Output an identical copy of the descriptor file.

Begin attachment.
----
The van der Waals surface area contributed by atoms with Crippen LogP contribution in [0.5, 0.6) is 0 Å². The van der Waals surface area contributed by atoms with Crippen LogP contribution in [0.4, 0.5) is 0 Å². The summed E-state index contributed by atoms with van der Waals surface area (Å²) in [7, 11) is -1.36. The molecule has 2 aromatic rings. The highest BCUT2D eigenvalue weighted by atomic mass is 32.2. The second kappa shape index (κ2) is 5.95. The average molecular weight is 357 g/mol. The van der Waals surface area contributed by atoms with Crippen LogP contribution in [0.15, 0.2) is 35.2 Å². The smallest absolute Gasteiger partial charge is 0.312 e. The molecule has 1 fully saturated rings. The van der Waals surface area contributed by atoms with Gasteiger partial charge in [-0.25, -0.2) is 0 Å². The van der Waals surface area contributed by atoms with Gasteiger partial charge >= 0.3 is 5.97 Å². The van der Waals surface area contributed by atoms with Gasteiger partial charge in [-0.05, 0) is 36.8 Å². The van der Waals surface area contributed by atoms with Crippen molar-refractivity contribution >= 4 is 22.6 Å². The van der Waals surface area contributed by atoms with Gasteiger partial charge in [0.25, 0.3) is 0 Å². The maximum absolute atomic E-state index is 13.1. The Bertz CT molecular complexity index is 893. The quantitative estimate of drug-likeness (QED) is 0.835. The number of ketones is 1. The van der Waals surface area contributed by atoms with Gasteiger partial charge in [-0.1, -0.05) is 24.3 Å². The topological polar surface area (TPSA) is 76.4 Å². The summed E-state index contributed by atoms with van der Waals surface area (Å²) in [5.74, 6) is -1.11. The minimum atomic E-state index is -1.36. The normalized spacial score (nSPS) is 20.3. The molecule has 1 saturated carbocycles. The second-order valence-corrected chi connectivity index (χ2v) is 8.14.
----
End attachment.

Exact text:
The van der Waals surface area contributed by atoms with Crippen LogP contribution in [0.5, 0.6) is 0 Å². The van der Waals surface area contributed by atoms with Crippen LogP contribution in [0.4, 0.5) is 0 Å². The summed E-state index contributed by atoms with van der Waals surface area (Å²) in [7, 11) is -1.36. The molecule has 2 aromatic rings. The highest BCUT2D eigenvalue weighted by atomic mass is 32.2. The second kappa shape index (κ2) is 5.95. The average molecular weight is 357 g/mol. The van der Waals surface area contributed by atoms with Crippen LogP contribution in [0.15, 0.2) is 35.2 Å². The smallest absolute Gasteiger partial charge is 0.312 e. The molecule has 1 fully saturated rings. The van der Waals surface area contributed by atoms with Gasteiger partial charge in [-0.25, -0.2) is 0 Å². The van der Waals surface area contributed by atoms with Gasteiger partial charge >= 0.3 is 5.97 Å². The van der Waals surface area contributed by atoms with Gasteiger partial charge in [-0.05, 0) is 36.8 Å². The van der Waals surface area contributed by atoms with Crippen molar-refractivity contribution >= 4 is 22.6 Å². The van der Waals surface area contributed by atoms with Gasteiger partial charge in [0.25, 0.3) is 0 Å². The maximum absolute atomic E-state index is 13.1. The Bertz CT molecular complexity index is 893. The quantitative estimate of drug-likeness (QED) is 0.835. The number of ketones is 1. The van der Waals surface area contributed by atoms with Gasteiger partial charge in [-0.1, -0.05) is 24.3 Å². The topological polar surface area (TPSA) is 76.4 Å². The summed E-state index contributed by atoms with van der Waals surface area (Å²) in [5.74, 6) is -1.11. The minimum atomic E-state index is -1.36. The normalized spacial score (nSPS) is 20.3. The molecule has 1 saturated carbocycles. The second-order valence-corrected chi connectivity index (χ2v) is 8.14.